The Greenblatts thought Jose could be too impetuous, might be short-term. Then early in their courtship, Tina fell ill, coming down with a 104-degree fever. He showed up at her home, exhausted in his scrubs and lab coat, and sat next to her until daylight, holding her hand.

They were engaged within three months and married within six by a rabbi. They later tried to marry again before a Catholic priest, but the priest refused because neither Jose nor Tina could promise that any children they had would be raised Catholic.

Their son-in-law is "a man who knows what he wants," says Bill Greenblatt. "He amazes me."

"I went to art school; I believe in creative minds," Sheila says. "He exposes Tina and the girls to things we never dreamed of."

"As long as they do what they do with a full heart, we as grandparents have a saying," Bill says. "Go with the flow!"

*   *   *

In some ways, Sasha's bat mitzvah preparation - a yearlong process - has been more harrowing for her than hunting wild boar.

School has never been effortless, but she has parents, especially a father, who expect success. She has to work to make it look easy. Torah Hebrew, with its lack of vowels or punctuation, was a quantum leap in difficulty.

Kids like Sasha sweat it out in the study of Conservative Rabbi Marc Sack every year at Congregation Rodeph Sholom. It's the cluttered, softly lighted study of a scholar, filled with Jewish tradition, volumes of works in Hebrew, a portal to Judaism for kids who have known nothing like it.

More and more, the kids who come through his study are like Sasha. "In the Jewish world, we are seeing less and less typical," he says, ancient texts stacked around him. "Three of my next five b'nai mitzvah families are interfaith. Another is a convert. I can't tell you there is a single norm anymore.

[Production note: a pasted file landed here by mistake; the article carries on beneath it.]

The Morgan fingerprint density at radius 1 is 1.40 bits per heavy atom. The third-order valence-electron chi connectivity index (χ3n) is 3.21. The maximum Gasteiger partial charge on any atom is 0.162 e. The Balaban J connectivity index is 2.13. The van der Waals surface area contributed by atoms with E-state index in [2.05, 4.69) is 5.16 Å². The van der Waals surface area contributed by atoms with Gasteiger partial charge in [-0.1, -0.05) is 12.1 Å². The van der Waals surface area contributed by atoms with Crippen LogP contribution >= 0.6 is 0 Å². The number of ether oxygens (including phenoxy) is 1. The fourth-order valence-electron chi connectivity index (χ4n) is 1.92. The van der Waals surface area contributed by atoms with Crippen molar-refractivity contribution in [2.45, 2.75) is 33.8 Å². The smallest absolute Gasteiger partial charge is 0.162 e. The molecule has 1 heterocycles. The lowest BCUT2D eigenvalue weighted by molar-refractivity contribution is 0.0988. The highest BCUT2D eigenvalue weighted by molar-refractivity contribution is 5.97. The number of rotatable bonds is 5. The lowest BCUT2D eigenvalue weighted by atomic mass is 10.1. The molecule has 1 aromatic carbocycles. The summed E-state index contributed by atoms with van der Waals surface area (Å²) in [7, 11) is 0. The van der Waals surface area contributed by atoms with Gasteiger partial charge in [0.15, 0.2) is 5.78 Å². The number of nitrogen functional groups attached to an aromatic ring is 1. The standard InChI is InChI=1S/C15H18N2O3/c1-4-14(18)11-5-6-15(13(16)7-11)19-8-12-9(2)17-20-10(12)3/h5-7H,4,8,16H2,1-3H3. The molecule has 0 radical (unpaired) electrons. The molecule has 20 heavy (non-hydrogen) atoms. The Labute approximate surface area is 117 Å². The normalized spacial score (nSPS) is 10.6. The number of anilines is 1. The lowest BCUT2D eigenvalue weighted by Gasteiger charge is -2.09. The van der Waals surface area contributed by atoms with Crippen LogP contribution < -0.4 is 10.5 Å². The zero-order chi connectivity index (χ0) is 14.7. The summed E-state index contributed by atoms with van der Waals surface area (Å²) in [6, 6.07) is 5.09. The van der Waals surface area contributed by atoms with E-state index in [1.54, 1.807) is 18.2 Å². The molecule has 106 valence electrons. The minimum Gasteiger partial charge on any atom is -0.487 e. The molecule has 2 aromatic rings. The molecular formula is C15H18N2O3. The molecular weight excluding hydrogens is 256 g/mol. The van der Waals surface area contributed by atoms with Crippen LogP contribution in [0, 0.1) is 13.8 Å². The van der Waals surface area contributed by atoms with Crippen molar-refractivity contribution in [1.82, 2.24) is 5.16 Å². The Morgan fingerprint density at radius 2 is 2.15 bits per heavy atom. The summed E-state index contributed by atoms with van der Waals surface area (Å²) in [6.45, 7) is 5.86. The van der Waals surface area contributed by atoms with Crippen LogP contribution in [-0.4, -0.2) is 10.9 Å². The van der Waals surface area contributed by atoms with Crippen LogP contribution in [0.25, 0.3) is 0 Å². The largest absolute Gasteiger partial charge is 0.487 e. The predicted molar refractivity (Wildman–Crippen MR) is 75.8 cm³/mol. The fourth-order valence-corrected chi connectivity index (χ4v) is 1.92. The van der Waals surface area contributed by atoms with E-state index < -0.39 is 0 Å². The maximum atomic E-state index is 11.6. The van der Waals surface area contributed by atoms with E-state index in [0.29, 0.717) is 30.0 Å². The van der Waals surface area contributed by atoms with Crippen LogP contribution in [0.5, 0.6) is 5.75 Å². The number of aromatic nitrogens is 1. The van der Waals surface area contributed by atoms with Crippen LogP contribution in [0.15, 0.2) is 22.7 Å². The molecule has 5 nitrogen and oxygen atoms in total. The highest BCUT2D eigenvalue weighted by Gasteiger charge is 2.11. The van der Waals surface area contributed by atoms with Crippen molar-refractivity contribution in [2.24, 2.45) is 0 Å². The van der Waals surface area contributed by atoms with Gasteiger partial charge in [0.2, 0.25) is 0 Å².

"With all these kids, not just Sasha, I see the tension of rigorous preparation," Sack said. "I see the beginnings of fear. 'What am I going to do?' I feel the cold hands, and I see the worried expressions. And I see them beaming after the fact."

The bow-tied rabbi paused. "With Sasha, I'm still seeing impending terror."

To become a bat mitzvah is to become at 13 a Jewish adult, to submit to the commandments of Jewish life. Learning to read from the Torah is how Jewish kids get there. It enables them to lead hundreds of fellow congregants in worship, often their first experience in public speaking. "They come through the process with an incredible sense of accomplishment," Sack said. "It's a magical moment, for the child and the parents."

As a little girl, Sasha wanted to be Catholic, like her father. But by sending her to the Hillel School of Tampa, her parents set her on course to realize her Jewish identity.

For Rabbi Sack, why they did that is one of the most interesting things about Sasha and her family.

"A Catholic and a Reform Jew send their daughter to a very Jewish day school and arrange for her bat mitzvah at a Conservative synagogue," he said. "Sasha has clearly bought into it, but her personal journey has not been easy.